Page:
It Pays to Complain: March 2011

FFRF letter gets cross off school bus

FFRF objected on behalf of a parent of a student of Owasso, Okla., Public Schools, to an 8-inch Latin cross prominently displayed on a public school bus. A letter from Staff Attorney Patrick Elliott on Feb. 25 noted that buses are under the control of the public schools and thus subject to the same treatment under the Establishment Clause as school classrooms.

Superintendent Clark Ogilvie replied Feb. 28 by e-mail: “The cross has been removed from the bus.”

FFRF stops prayer in kindergarten

FFRF halted a blatant constitutional violation by a kindergarten teacher who led students in prayer every day at Stocks Elementary School in Tarboro, N.C. The violation was discovered when a local complainant’s 5-year-old came home from school singing the following (to the tune of “Frere Jacques”):
“God, our father, God, our father,
Once again, Once again,
We will ask a blessing,
We will ask a blessing,
Amen, Amen.”

Rebecca Markert, FFRF senior staff attorney, wrote a letter of complaint to the Edgecombe County Public Schools, citing how the prayer broke the law of the land and the district’s own policy, which states: “The school system and its employees shall not conduct, sponsor, or endorse any form of religious indoctrination or exercise, including prayer, at school functions.”

The parent complainant notified FFRF that in November, the prayer song practice had ended. FFRF followed up with letters in December and February, and finally received a response from the Principal, Russell Johnson III, in February, which was a letter he had apparently sent to the district superintendent in October. The forwarded letter notes that FFRF’s letter had been shared with the school’s seven kindergarten teachers. The teachers reviewed and discussed relevant case law and board policies and were told to stop all prayer immediately. “All teachers will be reminded to immediately refrain from any expression of religious viewpoints and prayer in the classroom.”

FFRF halts violations in Tennessee schools

FFRF stopped the practice of broadcsasting prayers over loudspeakers during athletic events and hosting student-led prayers at graduation ceremonies in the McNairy County School District in Selmer, Tenn.

Senior Staff Attorney Rebecca Markert complained initially in November and again in December in letters to the director of schools. She noted that the U.S. Supreme Court has struck down prayer at public high school graduations, and that “it is no defense that graduations are events at which participation or attendance is voluntary. Courts have summarily rejected arguments that voluntariness excuses a constitutional violation.”

FFRF received a reply Jan. 27 from Director of Schools Charlie Miskelly: “I have addressed the issues raised in your letter with the appropriate personnel at Adamsville Junior/Senior High School and instructed such personnel that school-sponsored prayer is prohibited at school events, including athletic events and graduation ceremonies.”

Choir leader’s prayer strikes sour note

A Texas school district agreed with FFRF that a teacher’s prayers were out of bounds.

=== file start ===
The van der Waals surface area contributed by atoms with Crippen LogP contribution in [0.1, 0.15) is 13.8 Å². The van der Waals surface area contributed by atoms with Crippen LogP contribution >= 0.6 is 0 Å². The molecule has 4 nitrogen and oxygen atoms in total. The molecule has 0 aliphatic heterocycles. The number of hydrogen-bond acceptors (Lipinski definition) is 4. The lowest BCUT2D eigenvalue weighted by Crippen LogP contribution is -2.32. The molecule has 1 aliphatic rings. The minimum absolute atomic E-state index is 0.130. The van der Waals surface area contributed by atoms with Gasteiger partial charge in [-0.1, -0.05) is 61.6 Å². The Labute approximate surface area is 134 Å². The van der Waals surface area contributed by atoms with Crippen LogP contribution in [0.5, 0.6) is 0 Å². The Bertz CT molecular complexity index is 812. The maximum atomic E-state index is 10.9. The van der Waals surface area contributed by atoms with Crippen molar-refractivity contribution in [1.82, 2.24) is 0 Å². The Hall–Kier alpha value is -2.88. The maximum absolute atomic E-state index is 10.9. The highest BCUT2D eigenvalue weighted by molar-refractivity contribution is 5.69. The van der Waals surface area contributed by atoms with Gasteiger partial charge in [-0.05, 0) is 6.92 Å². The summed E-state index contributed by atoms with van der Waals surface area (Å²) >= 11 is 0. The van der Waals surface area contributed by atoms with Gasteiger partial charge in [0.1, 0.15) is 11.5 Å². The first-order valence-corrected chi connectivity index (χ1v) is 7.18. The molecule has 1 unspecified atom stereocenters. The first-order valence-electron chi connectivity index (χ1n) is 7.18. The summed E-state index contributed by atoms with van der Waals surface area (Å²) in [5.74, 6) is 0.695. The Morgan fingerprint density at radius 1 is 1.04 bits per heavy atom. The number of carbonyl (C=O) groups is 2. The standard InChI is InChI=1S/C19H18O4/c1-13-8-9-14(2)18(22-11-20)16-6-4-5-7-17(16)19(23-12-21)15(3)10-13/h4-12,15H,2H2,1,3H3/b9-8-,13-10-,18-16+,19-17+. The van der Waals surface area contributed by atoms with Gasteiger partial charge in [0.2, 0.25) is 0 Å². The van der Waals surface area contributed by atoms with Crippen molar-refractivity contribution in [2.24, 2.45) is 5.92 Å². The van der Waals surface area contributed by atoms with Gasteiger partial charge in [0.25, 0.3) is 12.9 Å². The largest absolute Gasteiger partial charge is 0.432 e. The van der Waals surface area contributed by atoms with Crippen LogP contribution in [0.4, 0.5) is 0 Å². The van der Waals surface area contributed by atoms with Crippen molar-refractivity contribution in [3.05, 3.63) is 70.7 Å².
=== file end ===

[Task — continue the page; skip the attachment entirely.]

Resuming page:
Staff Attorney Patrick Elliott objected by letter Jan. 14 on behalf of a Texas complainant to the choir director leading students in prayer at Tascosa High School in the Amarillo School District.

“Our complainant informs us that Mr. Talley is known to have in-class prayers. It is our information and understanding that each Friday, Mr. Talley’s students sing ‘The Lord Bless You and Keep You.’ We are told that it is often sung with students holding hands and heads bowed. We also understand that prior to competitions, Mr. Talley asks the students to bow their heads and then leads them in prayer.”

Talley was also alleged to have held a Sunday worship service at a Holiday Inn in Dallas for students who attended a choir competition last March.

An attorney for the district responded Jan. 24 that Talley has been instructed that he may not pray with students or encourage or discourage prayer. “Please know that AISD has thoroughly addressed the concerns that you raised, and does not expect for you to receive any future complaints,” wrote Andrea Slater Gulley.

This is the same school district that agreed not to bring back the traveling Liberty Bell and Ten Commandments display that FFRF objected to in 2010.

FFRF complaint ends Michigan meal prayer

Liver and onions and shepherd’s pie at the Cheboygan Center will no longer be served with an amplified Lord’s Prayer. The Michigan senior center, operated by the publicly funded Cheboygan County Council on Aging, agreed to stop allowing prayer five days a week before meals served to 110 participants.

Rebecca Markert, FFRF senior staff attorney, objected in a Feb. 23 letter about the constitutional violation. According to a local complainant, a center employee led the prayer over a microphone.

Markert pointed out that the center’s “support of public prayer during these meals ignored the rights of other seniors who may not wish to participate in the religious activities because they disagree with a particular faith publicly exercised, they prefer to be private in their worship, or they do not believe at all.”

The complainant informed FFRF on March 3 that an attorney for the center agreed that the practice was illegal and prayers have been stopped.

Three very capable and dedicated legal interns helped FFRF staff attorneys forge successful conclusions to recent complaints. Jayme Lawson Durkee prepared the Wayne County Community College complaint. Stephanie Schmitt prepared the Amarillo School District complaint, and the Owasso school complaint was prepared by Jane Kleven.

Freedom From Religion Foundation